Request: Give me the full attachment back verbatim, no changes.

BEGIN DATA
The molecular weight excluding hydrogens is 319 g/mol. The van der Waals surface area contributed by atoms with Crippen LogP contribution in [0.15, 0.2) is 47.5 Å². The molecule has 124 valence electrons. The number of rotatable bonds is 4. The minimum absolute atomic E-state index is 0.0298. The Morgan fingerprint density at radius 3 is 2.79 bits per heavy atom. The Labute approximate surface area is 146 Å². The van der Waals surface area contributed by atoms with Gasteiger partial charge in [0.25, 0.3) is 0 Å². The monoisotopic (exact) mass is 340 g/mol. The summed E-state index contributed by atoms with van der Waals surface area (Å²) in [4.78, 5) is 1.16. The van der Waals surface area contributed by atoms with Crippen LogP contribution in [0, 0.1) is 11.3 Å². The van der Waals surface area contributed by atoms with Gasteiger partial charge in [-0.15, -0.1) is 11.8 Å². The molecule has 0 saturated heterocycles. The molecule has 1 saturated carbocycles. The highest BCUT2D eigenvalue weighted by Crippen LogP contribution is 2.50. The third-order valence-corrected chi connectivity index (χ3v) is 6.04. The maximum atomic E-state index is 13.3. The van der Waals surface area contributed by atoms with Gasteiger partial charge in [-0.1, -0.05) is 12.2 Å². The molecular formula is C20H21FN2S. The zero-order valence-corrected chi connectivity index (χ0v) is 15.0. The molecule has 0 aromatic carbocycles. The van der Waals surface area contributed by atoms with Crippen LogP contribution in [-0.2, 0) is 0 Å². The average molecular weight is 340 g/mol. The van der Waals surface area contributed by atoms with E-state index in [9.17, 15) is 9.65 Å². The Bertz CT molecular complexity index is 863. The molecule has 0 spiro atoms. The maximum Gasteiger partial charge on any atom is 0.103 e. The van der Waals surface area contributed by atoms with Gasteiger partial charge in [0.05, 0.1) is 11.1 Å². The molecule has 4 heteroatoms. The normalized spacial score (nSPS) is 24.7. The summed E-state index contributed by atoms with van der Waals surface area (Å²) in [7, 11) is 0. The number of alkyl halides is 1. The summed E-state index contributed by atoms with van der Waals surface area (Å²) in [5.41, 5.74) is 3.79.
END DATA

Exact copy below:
The molecular weight excluding hydrogens is 319 g/mol. The van der Waals surface area contributed by atoms with Crippen LogP contribution in [0.15, 0.2) is 47.5 Å². The molecule has 124 valence electrons. The number of rotatable bonds is 4. The minimum absolute atomic E-state index is 0.0298. The Morgan fingerprint density at radius 3 is 2.79 bits per heavy atom. The Labute approximate surface area is 146 Å². The van der Waals surface area contributed by atoms with Gasteiger partial charge in [0.25, 0.3) is 0 Å². The monoisotopic (exact) mass is 340 g/mol. The summed E-state index contributed by atoms with van der Waals surface area (Å²) in [4.78, 5) is 1.16. The van der Waals surface area contributed by atoms with Crippen LogP contribution in [0, 0.1) is 11.3 Å². The van der Waals surface area contributed by atoms with Gasteiger partial charge in [-0.15, -0.1) is 11.8 Å². The molecule has 0 saturated heterocycles. The molecule has 1 saturated carbocycles. The highest BCUT2D eigenvalue weighted by Crippen LogP contribution is 2.50. The third-order valence-corrected chi connectivity index (χ3v) is 6.04. The maximum atomic E-state index is 13.3. The van der Waals surface area contributed by atoms with Gasteiger partial charge in [-0.1, -0.05) is 12.2 Å². The molecular formula is C20H21FN2S. The zero-order valence-corrected chi connectivity index (χ0v) is 15.0. The molecule has 0 aromatic carbocycles. The van der Waals surface area contributed by atoms with Crippen LogP contribution in [-0.2, 0) is 0 Å². The average molecular weight is 340 g/mol. The van der Waals surface area contributed by atoms with E-state index in [9.17, 15) is 9.65 Å². The Bertz CT molecular complexity index is 863. The molecule has 0 spiro atoms. The maximum Gasteiger partial charge on any atom is 0.103 e. The van der Waals surface area contributed by atoms with Gasteiger partial charge in [0.05, 0.1) is 11.1 Å². The molecule has 4 heteroatoms. The normalized spacial score (nSPS) is 24.7. The summed E-state index contributed by atoms with van der Waals surface area (Å²) in [7, 11) is 0. The number of alkyl halides is 1. The summed E-state index contributed by atoms with van der Waals surface area (Å²) in [5.41, 5.74) is 3.79.